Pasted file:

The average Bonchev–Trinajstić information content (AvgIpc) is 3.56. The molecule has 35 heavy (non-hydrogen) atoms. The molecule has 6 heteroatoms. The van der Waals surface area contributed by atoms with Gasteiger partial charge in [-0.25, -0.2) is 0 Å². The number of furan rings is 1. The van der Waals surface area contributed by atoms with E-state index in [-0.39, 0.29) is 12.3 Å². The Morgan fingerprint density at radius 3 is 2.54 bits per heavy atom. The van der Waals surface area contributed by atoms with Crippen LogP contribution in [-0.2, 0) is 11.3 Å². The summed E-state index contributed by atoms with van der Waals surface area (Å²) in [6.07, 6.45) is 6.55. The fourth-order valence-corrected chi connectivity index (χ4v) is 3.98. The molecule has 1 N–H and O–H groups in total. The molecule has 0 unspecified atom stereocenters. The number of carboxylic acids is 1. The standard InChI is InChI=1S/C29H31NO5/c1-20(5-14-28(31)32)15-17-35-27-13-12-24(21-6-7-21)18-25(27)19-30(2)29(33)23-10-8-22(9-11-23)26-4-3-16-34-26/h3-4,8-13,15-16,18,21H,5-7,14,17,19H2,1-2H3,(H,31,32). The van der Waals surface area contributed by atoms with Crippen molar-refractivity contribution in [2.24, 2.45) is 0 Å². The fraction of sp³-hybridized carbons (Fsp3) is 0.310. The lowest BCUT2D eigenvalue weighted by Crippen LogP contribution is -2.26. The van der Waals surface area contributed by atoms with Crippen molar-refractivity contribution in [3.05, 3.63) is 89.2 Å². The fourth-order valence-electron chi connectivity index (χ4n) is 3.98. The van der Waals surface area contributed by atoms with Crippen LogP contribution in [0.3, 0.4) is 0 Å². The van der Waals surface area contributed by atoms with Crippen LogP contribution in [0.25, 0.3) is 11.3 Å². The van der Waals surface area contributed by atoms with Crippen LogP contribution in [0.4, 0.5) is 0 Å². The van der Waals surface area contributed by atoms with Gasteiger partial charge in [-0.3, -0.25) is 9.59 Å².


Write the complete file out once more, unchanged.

The average Bonchev–Trinajstić information content (AvgIpc) is 3.56. The molecule has 35 heavy (non-hydrogen) atoms. The molecule has 6 heteroatoms. The van der Waals surface area contributed by atoms with Gasteiger partial charge in [-0.25, -0.2) is 0 Å². The number of furan rings is 1. The van der Waals surface area contributed by atoms with E-state index in [-0.39, 0.29) is 12.3 Å². The Morgan fingerprint density at radius 3 is 2.54 bits per heavy atom. The van der Waals surface area contributed by atoms with Crippen LogP contribution in [-0.2, 0) is 11.3 Å². The summed E-state index contributed by atoms with van der Waals surface area (Å²) in [6.07, 6.45) is 6.55. The fourth-order valence-corrected chi connectivity index (χ4v) is 3.98. The molecule has 1 N–H and O–H groups in total. The molecule has 0 unspecified atom stereocenters. The number of carboxylic acids is 1. The standard InChI is InChI=1S/C29H31NO5/c1-20(5-14-28(31)32)15-17-35-27-13-12-24(21-6-7-21)18-25(27)19-30(2)29(33)23-10-8-22(9-11-23)26-4-3-16-34-26/h3-4,8-13,15-16,18,21H,5-7,14,17,19H2,1-2H3,(H,31,32). The van der Waals surface area contributed by atoms with Crippen molar-refractivity contribution in [2.24, 2.45) is 0 Å². The fraction of sp³-hybridized carbons (Fsp3) is 0.310. The lowest BCUT2D eigenvalue weighted by Crippen LogP contribution is -2.26. The van der Waals surface area contributed by atoms with Crippen molar-refractivity contribution in [3.05, 3.63) is 89.2 Å². The fourth-order valence-electron chi connectivity index (χ4n) is 3.98. The van der Waals surface area contributed by atoms with Crippen LogP contribution in [0.3, 0.4) is 0 Å². The van der Waals surface area contributed by atoms with Crippen LogP contribution in [0.25, 0.3) is 11.3 Å². The van der Waals surface area contributed by atoms with Crippen LogP contribution in [0.4, 0.5) is 0 Å². The van der Waals surface area contributed by atoms with Gasteiger partial charge in [-0.3, -0.25) is 9.59 Å².